Attention Americans: Your paychecks in 2013 are about to get smaller thanks to the Fiscal Cliff compromise deal that passed Congress on January 1, 2013.
Social Security taxes had been 6.2 percent of gross pay since 1990 and they remained at 6.2 percent until 2011 when Congress and President Obama agreed to temporarily reduce the tax from 6.2 percent to 4.2 percent as part of an economic stimulus package. The reduction in the tax rate shocked many and was the first time Social Security taxes had been reduced since 1968. The two percent reduction in tax wasn’t anything substantial, but it certainly made a difference for those scraping to get by and living from paycheck to paycheck.
Now, the honeymoon is over. The Social Security tax holiday is behind us and taxes are now back at their original 6.2 percent rate. This means that any American who pays Social Security taxes (i.e., almost every one of us) will witness a drop in net pay effective immediately.
Federal tax withholding was also adjusted to reflect the new 39.6 percent tax bracket, which replaces the 35 percent bracket. This new rate only affects individuals earning more than $400,000 per year, so it will not matter to the vast majority of Americans.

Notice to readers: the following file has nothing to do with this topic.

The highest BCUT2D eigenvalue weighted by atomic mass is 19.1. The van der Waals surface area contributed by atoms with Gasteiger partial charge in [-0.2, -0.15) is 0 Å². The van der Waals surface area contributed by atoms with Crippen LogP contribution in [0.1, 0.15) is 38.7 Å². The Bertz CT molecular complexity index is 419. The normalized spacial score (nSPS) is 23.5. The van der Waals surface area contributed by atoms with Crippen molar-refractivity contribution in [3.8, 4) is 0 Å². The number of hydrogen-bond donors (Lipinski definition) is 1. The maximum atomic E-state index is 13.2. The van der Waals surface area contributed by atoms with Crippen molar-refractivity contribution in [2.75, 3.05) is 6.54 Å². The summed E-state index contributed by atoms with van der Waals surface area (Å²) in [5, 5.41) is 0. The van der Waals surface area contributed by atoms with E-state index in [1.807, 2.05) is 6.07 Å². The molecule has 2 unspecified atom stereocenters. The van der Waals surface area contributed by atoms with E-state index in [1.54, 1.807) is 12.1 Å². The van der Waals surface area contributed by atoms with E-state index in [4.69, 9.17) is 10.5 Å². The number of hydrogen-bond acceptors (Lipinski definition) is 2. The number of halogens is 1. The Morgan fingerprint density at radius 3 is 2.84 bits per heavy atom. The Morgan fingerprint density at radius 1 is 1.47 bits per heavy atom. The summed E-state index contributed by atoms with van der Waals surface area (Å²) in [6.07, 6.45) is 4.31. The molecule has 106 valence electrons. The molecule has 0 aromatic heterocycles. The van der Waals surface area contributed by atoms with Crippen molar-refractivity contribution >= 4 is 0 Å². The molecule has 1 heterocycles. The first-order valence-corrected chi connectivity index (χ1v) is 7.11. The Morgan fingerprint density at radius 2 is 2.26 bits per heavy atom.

It is normal for Federal Tax tables to adjust slightly, for all tax brackets, at the beginning of each New Year to accommodate for higher costs of living. Net pay normally increases a little as a result, but the 2 percent increase in the Social Security tax rate will more than offset the reduction in federal income tax withholding, resulting in lower net pay for all.
Expect to see this tax increase immediately on January paychecks and expect it to continue for the remainder of the year.
Want to find more great money saving tips and read more financial articles? Visit Money Saving Parent today!
I hope you enjoyed this post! Click the “subscribe” link above to receive automatic updates whenever a new post is made.